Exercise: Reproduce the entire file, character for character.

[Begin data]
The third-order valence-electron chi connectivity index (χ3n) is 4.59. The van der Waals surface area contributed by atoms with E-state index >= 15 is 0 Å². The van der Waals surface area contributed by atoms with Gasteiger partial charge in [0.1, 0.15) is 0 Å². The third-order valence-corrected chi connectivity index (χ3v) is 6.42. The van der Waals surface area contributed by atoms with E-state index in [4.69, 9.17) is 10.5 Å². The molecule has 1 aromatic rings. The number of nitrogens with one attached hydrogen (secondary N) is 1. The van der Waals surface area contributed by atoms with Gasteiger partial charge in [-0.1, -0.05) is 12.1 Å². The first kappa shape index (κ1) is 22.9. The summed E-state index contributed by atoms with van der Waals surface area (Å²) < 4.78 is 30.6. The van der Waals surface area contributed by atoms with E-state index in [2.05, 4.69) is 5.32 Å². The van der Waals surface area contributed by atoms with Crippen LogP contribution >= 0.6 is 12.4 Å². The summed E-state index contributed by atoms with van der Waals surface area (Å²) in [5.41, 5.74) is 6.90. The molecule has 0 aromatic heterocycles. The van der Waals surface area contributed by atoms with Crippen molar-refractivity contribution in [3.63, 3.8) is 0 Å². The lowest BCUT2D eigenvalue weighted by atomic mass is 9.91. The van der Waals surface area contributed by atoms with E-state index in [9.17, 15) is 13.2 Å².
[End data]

The third-order valence-electron chi connectivity index (χ3n) is 4.59. The van der Waals surface area contributed by atoms with E-state index >= 15 is 0 Å². The van der Waals surface area contributed by atoms with Gasteiger partial charge in [0.1, 0.15) is 0 Å². The third-order valence-corrected chi connectivity index (χ3v) is 6.42. The van der Waals surface area contributed by atoms with E-state index in [4.69, 9.17) is 10.5 Å². The molecule has 1 aromatic rings. The number of nitrogens with one attached hydrogen (secondary N) is 1. The van der Waals surface area contributed by atoms with Gasteiger partial charge in [-0.1, -0.05) is 12.1 Å². The first kappa shape index (κ1) is 22.9. The summed E-state index contributed by atoms with van der Waals surface area (Å²) < 4.78 is 30.6. The van der Waals surface area contributed by atoms with E-state index in [2.05, 4.69) is 5.32 Å². The van der Waals surface area contributed by atoms with Crippen LogP contribution >= 0.6 is 12.4 Å². The summed E-state index contributed by atoms with van der Waals surface area (Å²) in [5.41, 5.74) is 6.90. The molecule has 0 aromatic heterocycles. The van der Waals surface area contributed by atoms with Crippen molar-refractivity contribution in [3.63, 3.8) is 0 Å². The lowest BCUT2D eigenvalue weighted by atomic mass is 9.91. The van der Waals surface area contributed by atoms with E-state index in [9.17, 15) is 13.2 Å².